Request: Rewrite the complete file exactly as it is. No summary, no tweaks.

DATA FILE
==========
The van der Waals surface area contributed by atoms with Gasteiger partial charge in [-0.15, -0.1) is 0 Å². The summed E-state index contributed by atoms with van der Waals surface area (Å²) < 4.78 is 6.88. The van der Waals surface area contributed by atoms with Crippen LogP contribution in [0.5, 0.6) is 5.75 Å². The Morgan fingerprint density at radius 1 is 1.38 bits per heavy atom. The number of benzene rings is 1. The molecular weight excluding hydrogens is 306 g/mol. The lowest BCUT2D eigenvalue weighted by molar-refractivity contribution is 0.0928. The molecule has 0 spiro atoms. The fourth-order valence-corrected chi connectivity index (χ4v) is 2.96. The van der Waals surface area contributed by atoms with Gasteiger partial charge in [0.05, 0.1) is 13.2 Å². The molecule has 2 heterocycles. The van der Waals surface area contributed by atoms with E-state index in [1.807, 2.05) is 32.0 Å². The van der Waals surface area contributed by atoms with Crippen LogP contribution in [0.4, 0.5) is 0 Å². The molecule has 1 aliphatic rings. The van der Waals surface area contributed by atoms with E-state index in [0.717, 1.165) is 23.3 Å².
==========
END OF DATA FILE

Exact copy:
The van der Waals surface area contributed by atoms with Gasteiger partial charge in [-0.15, -0.1) is 0 Å². The summed E-state index contributed by atoms with van der Waals surface area (Å²) < 4.78 is 6.88. The van der Waals surface area contributed by atoms with Crippen LogP contribution in [0.5, 0.6) is 5.75 Å². The Morgan fingerprint density at radius 1 is 1.38 bits per heavy atom. The number of benzene rings is 1. The molecular weight excluding hydrogens is 306 g/mol. The lowest BCUT2D eigenvalue weighted by molar-refractivity contribution is 0.0928. The molecule has 0 spiro atoms. The fourth-order valence-corrected chi connectivity index (χ4v) is 2.96. The van der Waals surface area contributed by atoms with Gasteiger partial charge in [0.05, 0.1) is 13.2 Å². The molecule has 2 heterocycles. The van der Waals surface area contributed by atoms with E-state index in [1.807, 2.05) is 32.0 Å². The van der Waals surface area contributed by atoms with Crippen LogP contribution in [0.4, 0.5) is 0 Å². The molecule has 1 aliphatic rings. The van der Waals surface area contributed by atoms with E-state index in [0.717, 1.165) is 23.3 Å².